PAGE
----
George. 05 Jul 06

So invite 60 people to a 1 minute meeting and this thread is done!

xian 05 Jul 06

You should check out Bernie De Koven’s meeting clock. You program in every attendees’ hourly rate and then watch the cost of the meeting mount as the minutes flow by.

river 06 Jul 06

Well, if it takes one hour X amount of participants to get something working, then it’s worth it. Beacuse if you start calculate the damages if something is done incorrect during one day X amount of people doing it wrong + the time it takes to amend it + the time it takes to inform about the correct procedures you will see that it is cheaper to hold the meeting in the first place… Pure HR economics (unfortunatley most economists do not study this…)

river 06 Jul 06

Well, if it takes one hour X amount of participants to get something working, then it’s worth it. Beacuse if you start calculate the damages if something is done incorrect during one day X amount of people doing it wrong + the time it takes to amend it + the time it takes to inform about the correct procedures you will see that it is cheaper to hold the meeting in the first place… Pure HR economics (unfortunatley most economists do not study this…)

hombrelobo 06 Jul 06

So the best is sitting in our desks and work on the PC ? Is that really productivity ? Iterating with people is not productive ? mmmm

Peeta 06 Jul 06

It’s also not productive that we are all reading blogs such as this, but such is life. As was most likely stated before, communication is a big problem sometimes in large companies and therefore getting ppl together so they can understand things better makes for a more efficient workforce.

I could be in a meeting for an hour on Monday and learned that we have the ability to do X. If I weren’t in the meeting on Monday and I needed to do X on Tuesday I may just start doing work that has already been done by my company.

There are also efficiencies when you have meetings with ppl outside of your own little workgroup. It keeps the stress between groups down, especially when the natural tendency of each workgroup is to despise the other.

Jason 06 Jul 06

I’m glad someone finally gets it!!! The worst are the meetings where a ton of people are involved to discuss a problem that in actuallity costs less than the attendees in the meeting.

CBohanna 07 Jul 06

Great post Jason and interesting comments.
I reckon meetings can be constructive but need to not just have an agenda but an agreed time restriction on each topic that is all moderated.
A weekly one hour meeting that I attend consistently develops into a series off conversations that could (and should) be taken offline.
Organization and management of information and time are some of the elements that need to be considered when calling a meeting.
Don’t just meet for the sake of meeting ‘because we always meet on Thursday’. Let it go!
Cheers
Colin

Randy Weber 10 Jul 06

This should be required reading for everyone in corporate America. In my business development role I’ve operated under this philosophy for years without even knowing it. How? - by not having the obligatory meeting with everyone that wants to do business with the company. Many peers will allow anyone that asks the opportunity to come to the office to make a pitch. This inevitably leads to their boss and their peers attending as well. The opportunity should be researched one-on-one online or on the phone to determine whether or not it makes sense to have a meeting to investigate the pitch further. This respects all parties’ time.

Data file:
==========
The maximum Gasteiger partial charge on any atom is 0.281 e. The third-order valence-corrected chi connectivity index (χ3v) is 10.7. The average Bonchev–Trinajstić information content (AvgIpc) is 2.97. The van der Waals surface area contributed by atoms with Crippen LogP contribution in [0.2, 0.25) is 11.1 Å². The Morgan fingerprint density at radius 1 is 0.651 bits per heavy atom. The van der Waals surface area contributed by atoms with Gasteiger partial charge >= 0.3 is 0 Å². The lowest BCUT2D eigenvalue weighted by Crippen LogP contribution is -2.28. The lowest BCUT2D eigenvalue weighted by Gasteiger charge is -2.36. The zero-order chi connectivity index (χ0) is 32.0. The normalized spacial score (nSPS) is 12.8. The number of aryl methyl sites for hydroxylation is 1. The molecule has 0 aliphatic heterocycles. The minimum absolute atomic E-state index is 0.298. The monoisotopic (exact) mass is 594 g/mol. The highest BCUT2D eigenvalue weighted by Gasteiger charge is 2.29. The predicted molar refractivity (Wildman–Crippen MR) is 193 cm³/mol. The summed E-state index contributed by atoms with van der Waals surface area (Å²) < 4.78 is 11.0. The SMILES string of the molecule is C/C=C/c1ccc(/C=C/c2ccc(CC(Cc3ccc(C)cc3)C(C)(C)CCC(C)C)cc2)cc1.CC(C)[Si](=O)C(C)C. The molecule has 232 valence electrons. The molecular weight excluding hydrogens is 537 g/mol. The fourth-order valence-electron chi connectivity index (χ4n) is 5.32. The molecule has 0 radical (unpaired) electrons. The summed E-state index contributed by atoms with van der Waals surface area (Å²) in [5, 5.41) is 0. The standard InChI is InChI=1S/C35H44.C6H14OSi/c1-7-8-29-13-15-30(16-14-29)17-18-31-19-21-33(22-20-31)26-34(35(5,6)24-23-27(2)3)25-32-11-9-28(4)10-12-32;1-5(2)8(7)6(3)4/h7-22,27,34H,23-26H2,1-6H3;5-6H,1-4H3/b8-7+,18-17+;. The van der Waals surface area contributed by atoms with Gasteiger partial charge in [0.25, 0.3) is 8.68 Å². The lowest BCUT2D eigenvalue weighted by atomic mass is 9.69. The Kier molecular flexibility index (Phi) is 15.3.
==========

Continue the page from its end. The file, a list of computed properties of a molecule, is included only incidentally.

Matt (UK) 11 Jul 06

When I worked for a large ISP a few years back I tried changing the meeting ethos from ‘whats the agenda?’ to ‘whats the objective?’. The idea being that the meeting exists for the purpose of acheiving A (and possibly B and C too) but not for anything else and definately not for Any Other Business. Other stuff belongs in another meeting.

Whenever anyone invited me to a meeting I instead of asking for the agenda I would ask for the objective or desired outcome.

It doesnt always work.

LT 13 Jul 06

I agree that not all meetings are productive and we have to exercise good old judgment when scheduling them.

However, I agree with some of the comments that IT people do avoid human interaction as much as they can. Even when the meeting is inevitable, they will try to work around it. For instance, I have worked with geographically dispersed groups, so most people would have to join a meeting via phone; knowing the teleconference number, folks who sit two cubes away from the meeting room would dial in, instead of meeting face to face.

Here’s a quote to consider before we condemn meetings and assume that technology (e-mail, phone, whatever) always makes us more productive: “One study at UCLA indicated that up to 93 percent of communication effectiveness is determined by nonverbal cues. Another study indicated that the impact of a performance was determined 7 percent by the words used, 38 percent by voice quality, and 55 percent by the nonverbal communication.” Not to mention that communication via e-mail is very difficult because people either don’t read them or don’t pay attention to anything past the first paragraph.